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Liver Int. 2012 May;32(5):859-66. doi: 10.1111/j.1478-3231.2011.02739.x. Epub 2012 Jan 9.

Non-steroidal anti-inflammatory drugs use and risk of upper gastrointestinal adverse events in cirrhotic patients.

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Department of Family Medicine, Cathay General Hospital, Taipei, Taiwan.



The upper gastrointestinal (GI) toxicity associated with non-steroidal anti-inflammatory drugs (NSAID) use among cirrhotic patients remains unclear. The objective of this study was to evaluate the risk of upper GI adverse events associated with celecoxib and oral and parenteral non-selective NSAIDs in cirrhotic patients.


All the patients aged ≥ 20 years with a diagnosis of cirrhosis hospitalized for variceal bleeding and non-variceal upper GI adverse events (oesophageal, gastric, duodenal ulcer, bleeding; gastritis and duodenitis) in 2006 were identified using ICD-9-CM diagnosis codes from inpatient claims from the Taiwan National Health Insurance Database. In the case-crossover study design, the case period was defined as 1-30 days and the control period as 31-60 days before the date of hospitalization. The information for individual NSAID use was obtained from the outpatient pharmacy prescription database. Adjusted self-matched odds ratios (OR) and their 95% confidence intervals (CI) were estimated with a conditional logistic regression model.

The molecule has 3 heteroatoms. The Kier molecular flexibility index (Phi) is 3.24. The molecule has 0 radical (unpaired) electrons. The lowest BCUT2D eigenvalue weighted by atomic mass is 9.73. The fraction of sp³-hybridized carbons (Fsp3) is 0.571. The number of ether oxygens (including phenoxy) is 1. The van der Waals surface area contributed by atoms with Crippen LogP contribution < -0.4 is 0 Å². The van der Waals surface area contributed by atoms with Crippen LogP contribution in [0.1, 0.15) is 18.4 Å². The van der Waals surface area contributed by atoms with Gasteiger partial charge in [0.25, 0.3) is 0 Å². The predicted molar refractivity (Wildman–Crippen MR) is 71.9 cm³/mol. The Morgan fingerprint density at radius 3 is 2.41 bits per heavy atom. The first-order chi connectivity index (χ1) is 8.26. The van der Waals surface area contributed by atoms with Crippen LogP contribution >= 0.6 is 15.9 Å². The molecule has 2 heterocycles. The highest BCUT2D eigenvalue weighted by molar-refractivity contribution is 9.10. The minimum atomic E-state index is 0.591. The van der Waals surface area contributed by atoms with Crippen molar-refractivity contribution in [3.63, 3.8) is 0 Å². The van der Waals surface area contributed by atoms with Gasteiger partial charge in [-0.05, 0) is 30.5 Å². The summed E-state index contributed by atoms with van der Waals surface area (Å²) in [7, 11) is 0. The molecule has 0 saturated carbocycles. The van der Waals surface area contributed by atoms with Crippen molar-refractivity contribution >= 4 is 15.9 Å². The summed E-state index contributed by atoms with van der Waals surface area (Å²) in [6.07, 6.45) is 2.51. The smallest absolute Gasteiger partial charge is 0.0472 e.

A total of 4876 cirrhotic patients were included. The adjusted OR (95% CI) was 1.44 (0.89-2.31) for celecoxib, 1.87 (1.66-2.11) for oral non-selective NSAIDs and 1.90 (1.55-2.32) for parenteral NSAIDs overall. Risks were similar for variceal and non-variceal events. Concomitant use of proton pump inhibitors and histamine-2 receptor antagonists tended to decrease the upper GI toxicity associated with non-selective NSAIDs and celecoxib.


The use of nsNSAIDs but not celecoxib was associated with a two-fold increased risk of variceal and non-variceal upper GI events among cirrhotic patients.

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